There has been a running debate over how much Chinese government officials knew and potentially didn’t tell global health officials about the emergence of COVID-19 in that country late last year, leading to questions about whether the damage could have been averted.

Both China and the WHO have denied any cover-up.

MacKay is not the first to suggest using the act. Human rights advocate and former Liberal MP Irwin Cotler advanced the idea in April.

MacKay, as well as two other leadership candidates, Erin O’Toole and Derek Sloan, also joined Cotler and hundreds of other politicians, academics and human rights advocates in signing a letter condemning China’s actions.

A fourth candidate, Leslyn Lewis, does not appear to have signed the letter, though like her competitors she has called for a change in Canada-China relations.

Conservatives have long taken a harder line on China than their Liberal counterparts. Late last year, O’Toole successfully led a push to create a special House of Commons committee devoted to probing the relationship. His position on China is the first thing visitors to his Twitter page will see.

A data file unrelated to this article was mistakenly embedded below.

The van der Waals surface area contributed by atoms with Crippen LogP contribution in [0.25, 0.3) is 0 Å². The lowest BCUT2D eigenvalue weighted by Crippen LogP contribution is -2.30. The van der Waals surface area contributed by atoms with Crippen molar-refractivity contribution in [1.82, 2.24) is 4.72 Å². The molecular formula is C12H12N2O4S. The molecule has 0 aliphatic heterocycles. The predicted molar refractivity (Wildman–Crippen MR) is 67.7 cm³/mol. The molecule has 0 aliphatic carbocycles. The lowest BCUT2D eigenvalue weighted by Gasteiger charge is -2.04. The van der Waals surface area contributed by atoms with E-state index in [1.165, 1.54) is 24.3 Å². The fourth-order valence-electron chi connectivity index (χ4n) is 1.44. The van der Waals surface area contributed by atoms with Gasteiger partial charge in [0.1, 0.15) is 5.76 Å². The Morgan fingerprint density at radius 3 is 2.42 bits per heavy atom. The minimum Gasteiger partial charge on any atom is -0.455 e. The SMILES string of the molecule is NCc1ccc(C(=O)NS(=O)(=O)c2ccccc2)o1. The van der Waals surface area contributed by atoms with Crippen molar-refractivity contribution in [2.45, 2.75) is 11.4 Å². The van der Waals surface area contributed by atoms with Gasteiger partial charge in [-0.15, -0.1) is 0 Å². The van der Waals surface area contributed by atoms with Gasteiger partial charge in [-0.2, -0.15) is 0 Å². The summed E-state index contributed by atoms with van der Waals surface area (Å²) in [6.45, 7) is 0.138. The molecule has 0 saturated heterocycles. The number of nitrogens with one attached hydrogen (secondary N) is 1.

Still, the need to formulate policy and ideas on the specific issues posed by the COVID-19 pandemic — the role of China being one — has become an ever-growing part of the Conservative leadership campaign.

With billions of dollars in federal spending moving out the door, and provinces beginning to reopen their economies, the candidates are increasingly fielding questions about how they’d handle bringing Canada back to some measure of normal.